Book Image

UX for the Web

By : Marli Ritter, Cara Winterbottom
Book Image

UX for the Web

By: Marli Ritter, Cara Winterbottom

Overview of this book

If you want to create web apps that are not only beautiful to look at, but also easy to use and fully accessible to everyone, including people with special needs, this book will provide you with the basic building blocks to achieve just that. The book starts with the basics of UX, the relationship between Human-Centered Design (HCD), Human-Computer Interaction (HCI), and the User-Centered Design (UCD) Process; it gradually takes you through the best practices to create a web app that stands out from your competitors. You’ll also learn how to create an emotional connection with the user to increase user interaction and client retention by different means of communication channels. We’ll guide you through the steps in developing an effective UX strategy through user research and persona creation and how to bring that UX strategy to life with beautiful, yet functional designs that cater for complex features with micro interactions. Practical UX methodologies such as creating a solid Information Architecture (IA), wireframes, and prototypes will be discussed in detail. We’ll also show you how to test your designs with representative users, and ensure that they are usable on different devices, browsers and assistive technologies. Lastly, we’ll focus on making your web app fully accessible from a development and design perspective by taking you through the Web Content Accessibility Guidelines (WCAG).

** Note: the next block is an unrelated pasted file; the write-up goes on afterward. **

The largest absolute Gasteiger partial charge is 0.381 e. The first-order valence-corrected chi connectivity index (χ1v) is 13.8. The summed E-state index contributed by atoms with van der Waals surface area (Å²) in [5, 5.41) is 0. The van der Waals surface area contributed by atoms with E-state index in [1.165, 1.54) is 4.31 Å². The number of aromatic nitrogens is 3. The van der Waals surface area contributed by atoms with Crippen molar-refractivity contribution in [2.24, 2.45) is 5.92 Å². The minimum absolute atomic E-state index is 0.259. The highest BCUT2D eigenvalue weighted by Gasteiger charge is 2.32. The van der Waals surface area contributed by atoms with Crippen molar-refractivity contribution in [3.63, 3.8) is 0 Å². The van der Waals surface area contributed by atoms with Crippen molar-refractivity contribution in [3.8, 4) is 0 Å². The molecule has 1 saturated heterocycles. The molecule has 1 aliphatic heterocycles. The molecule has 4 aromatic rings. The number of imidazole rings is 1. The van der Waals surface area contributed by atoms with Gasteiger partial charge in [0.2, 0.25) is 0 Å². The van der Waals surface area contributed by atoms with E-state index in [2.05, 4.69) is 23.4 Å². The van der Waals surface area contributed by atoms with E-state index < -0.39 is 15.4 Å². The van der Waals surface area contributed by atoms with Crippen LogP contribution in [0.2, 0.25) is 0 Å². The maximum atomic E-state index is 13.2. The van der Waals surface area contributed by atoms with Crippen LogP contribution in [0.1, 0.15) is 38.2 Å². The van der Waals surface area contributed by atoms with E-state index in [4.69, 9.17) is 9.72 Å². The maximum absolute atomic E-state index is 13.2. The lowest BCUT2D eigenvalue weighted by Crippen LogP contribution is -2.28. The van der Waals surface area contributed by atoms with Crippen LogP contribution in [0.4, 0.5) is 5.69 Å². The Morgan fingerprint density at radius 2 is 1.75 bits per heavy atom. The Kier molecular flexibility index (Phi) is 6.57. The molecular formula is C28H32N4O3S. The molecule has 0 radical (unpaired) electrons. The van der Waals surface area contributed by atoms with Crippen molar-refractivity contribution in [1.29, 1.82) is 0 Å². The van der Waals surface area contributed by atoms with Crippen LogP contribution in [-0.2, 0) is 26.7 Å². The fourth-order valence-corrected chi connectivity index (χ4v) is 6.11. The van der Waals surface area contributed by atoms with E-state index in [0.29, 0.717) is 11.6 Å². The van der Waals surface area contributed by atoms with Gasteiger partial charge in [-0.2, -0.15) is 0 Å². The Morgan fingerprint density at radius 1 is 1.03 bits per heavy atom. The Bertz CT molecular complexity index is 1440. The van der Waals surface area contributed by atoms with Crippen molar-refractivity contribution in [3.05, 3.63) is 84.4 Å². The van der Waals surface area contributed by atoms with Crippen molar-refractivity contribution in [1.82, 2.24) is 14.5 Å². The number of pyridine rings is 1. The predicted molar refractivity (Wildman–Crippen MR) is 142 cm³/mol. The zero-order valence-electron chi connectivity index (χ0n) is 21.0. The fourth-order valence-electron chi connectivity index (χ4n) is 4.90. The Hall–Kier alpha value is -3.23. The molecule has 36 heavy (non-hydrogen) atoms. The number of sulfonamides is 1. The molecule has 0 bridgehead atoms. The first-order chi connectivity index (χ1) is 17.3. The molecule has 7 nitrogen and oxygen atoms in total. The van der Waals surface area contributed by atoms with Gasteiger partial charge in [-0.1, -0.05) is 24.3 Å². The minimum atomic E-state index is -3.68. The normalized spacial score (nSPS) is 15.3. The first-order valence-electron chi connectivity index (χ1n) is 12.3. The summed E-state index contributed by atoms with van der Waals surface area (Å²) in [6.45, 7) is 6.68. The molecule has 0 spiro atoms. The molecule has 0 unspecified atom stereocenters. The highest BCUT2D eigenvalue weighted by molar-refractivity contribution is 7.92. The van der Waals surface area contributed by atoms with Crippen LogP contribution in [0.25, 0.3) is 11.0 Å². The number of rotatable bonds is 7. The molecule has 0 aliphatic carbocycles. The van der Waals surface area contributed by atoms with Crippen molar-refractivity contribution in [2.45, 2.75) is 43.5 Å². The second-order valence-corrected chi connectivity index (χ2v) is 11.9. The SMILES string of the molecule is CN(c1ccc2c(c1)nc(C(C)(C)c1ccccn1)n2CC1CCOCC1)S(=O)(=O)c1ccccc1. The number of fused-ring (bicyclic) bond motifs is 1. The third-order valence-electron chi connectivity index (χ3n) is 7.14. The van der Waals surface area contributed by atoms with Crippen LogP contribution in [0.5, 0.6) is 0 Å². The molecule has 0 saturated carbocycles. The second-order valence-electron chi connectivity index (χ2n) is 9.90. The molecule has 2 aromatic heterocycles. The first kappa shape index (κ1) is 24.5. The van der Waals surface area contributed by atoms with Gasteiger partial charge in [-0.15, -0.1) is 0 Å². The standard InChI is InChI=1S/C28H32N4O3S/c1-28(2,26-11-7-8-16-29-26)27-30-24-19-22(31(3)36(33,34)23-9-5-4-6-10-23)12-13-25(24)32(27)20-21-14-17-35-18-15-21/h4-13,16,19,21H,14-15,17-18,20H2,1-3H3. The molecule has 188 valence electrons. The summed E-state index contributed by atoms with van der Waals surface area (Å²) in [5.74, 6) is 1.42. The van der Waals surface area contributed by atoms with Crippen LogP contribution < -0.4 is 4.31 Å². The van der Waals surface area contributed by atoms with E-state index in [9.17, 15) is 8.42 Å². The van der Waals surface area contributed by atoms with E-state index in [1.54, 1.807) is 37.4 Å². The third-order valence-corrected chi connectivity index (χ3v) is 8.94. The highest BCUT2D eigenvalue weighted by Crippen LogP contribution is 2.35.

Table of Contents (19 chapters)
Title Page
About the Authors
About the Authors
About the Reviewer
Customer Feedback

Speaking a clear language

A good start to creating a digital personality the user can relate to on a personal level is by mimicking a real person's traits digitally. Speaking to the user in a tone of voice they can relate to and using appropriate cultural references will make the user feel comfortable and help build the emotional connection. All people want to feel appreciated and loved. It's natural human behavior, and incorporating the user's name within the website's UI or email communication will build upon that urge to connect.

Keeping the tone relevant

Content is usually one of the elements that is overlooked, which leaves the user bored or frustrated when trying to interact with the website. It is commonly seen as a placeholder in the design, a secondary feature to the overall look and feel. This is one of the main factors that negatively impact the emotional connection with the user. The content must be structured in such a way that the user can easily find what they're looking for...